Making a Difference: What does an Environmental Scientist do?

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A group of students learning on-site in the woods.

In a new series of articles, YSU STEM will take you through some of the most complex jobs out there. We will explore the hows, whys, and wheres of these jobs. For this first article, we will take a look at environmental scientists.

Environmental scientists are crusaders for the environment—charged with protecting our resources and wildlife. Whether they are working in an office, a laboratory, or in the field, each environmental scientist still starts out in the same manner. YSU STEM graduate in biology and current laboratory assistant for ELS Laboratory in New Castle Amanda Ruozzo sat down with us to tell us how she got where she is and what exactly it is that an environmental scientist does.

According to Amanda, it all starts with an education. The most optimal degree for an environmental scientist is a degree in environmental studies, like the program we have here at YSU, but there are other degrees that make great environmental scientists though, like biology, geology, and even engineering. The best way to form a great environmental scientist, however, is to make sure that you have a minor to go along with that degree, like our minor in natural gas and water resources.

“There are so many jobs that you can get with a degree in biology, but getting into the field is difficult,” Amanda says. “Diversifying my education is the best thing I did.”

While Amanda has an associate’s degree in business, she still says that it helps to have a little bit of background somewhere else.

“A diversified background makes it easier for me to tie everything together, especially when it comes to cost savings and timelines,” she says. “A great STEM education meant that even though I studied biology, I still know enough chemistry to be able to use it everyday.”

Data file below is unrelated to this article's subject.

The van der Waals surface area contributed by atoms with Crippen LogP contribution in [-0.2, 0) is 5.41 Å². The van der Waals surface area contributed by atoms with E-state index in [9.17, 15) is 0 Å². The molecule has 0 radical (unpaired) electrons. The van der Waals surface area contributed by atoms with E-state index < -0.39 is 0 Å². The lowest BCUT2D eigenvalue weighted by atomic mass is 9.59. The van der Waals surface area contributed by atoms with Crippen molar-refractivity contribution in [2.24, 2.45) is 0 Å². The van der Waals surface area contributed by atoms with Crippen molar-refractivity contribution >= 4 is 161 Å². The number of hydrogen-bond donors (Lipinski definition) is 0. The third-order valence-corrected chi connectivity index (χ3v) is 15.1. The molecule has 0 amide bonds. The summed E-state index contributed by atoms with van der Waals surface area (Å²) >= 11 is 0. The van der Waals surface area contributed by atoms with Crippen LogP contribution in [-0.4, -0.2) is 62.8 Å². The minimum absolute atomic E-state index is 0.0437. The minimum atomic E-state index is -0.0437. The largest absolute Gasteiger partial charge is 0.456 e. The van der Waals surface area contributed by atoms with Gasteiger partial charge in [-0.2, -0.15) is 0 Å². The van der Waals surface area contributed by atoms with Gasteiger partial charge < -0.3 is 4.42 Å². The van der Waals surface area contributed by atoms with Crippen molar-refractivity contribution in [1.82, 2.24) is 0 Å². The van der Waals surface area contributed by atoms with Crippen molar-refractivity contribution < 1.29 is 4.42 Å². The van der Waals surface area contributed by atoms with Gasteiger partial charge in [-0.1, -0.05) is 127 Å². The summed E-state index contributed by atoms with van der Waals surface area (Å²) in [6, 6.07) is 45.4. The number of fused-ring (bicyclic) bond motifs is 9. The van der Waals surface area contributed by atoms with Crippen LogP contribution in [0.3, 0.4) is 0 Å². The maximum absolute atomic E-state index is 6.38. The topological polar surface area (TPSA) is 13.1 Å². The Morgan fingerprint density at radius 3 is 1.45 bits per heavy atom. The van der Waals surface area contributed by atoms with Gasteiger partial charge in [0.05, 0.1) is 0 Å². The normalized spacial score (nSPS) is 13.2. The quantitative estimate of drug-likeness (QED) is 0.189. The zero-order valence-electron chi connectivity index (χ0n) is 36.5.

Environmental scientists wear a variety of hats on a daily basis. While Amanda currently runs tests on water samples at ELS Laboratory, she is also an environmental consultant with Lafarge in Warren. With Lafarge, she classifies the over 200 native plants and wildlife associated with our area, as well as helping with some of Lafarge’s community outreach programs.

“I’m excited to have the Boy Scouts come out next year to help us build some new bird houses,” Amanda says. “The boys always enjoy helping with the environment and the birds definitely could use some new homes.”

Being an environmental scientist is starting to sound like a great career choice, but let’s go a little further. Many people and future employers will encourage you to pursue a graduate degree, but don’t worry, it will pay off. In 2012, the Bureau of Labor Statistics stated that environmental scientists have a median income of over $60,000 a year. Also, since there is a rise in interest in environmental issues, like fracking and global warming, the bureau also predicts a rise of 15 percent in jobs in the next eight years.

If there is a career or job you would like to see covered, don’t hesitate to let us know. We want to know what you want to read about, so shoot us an email, and we will get to work!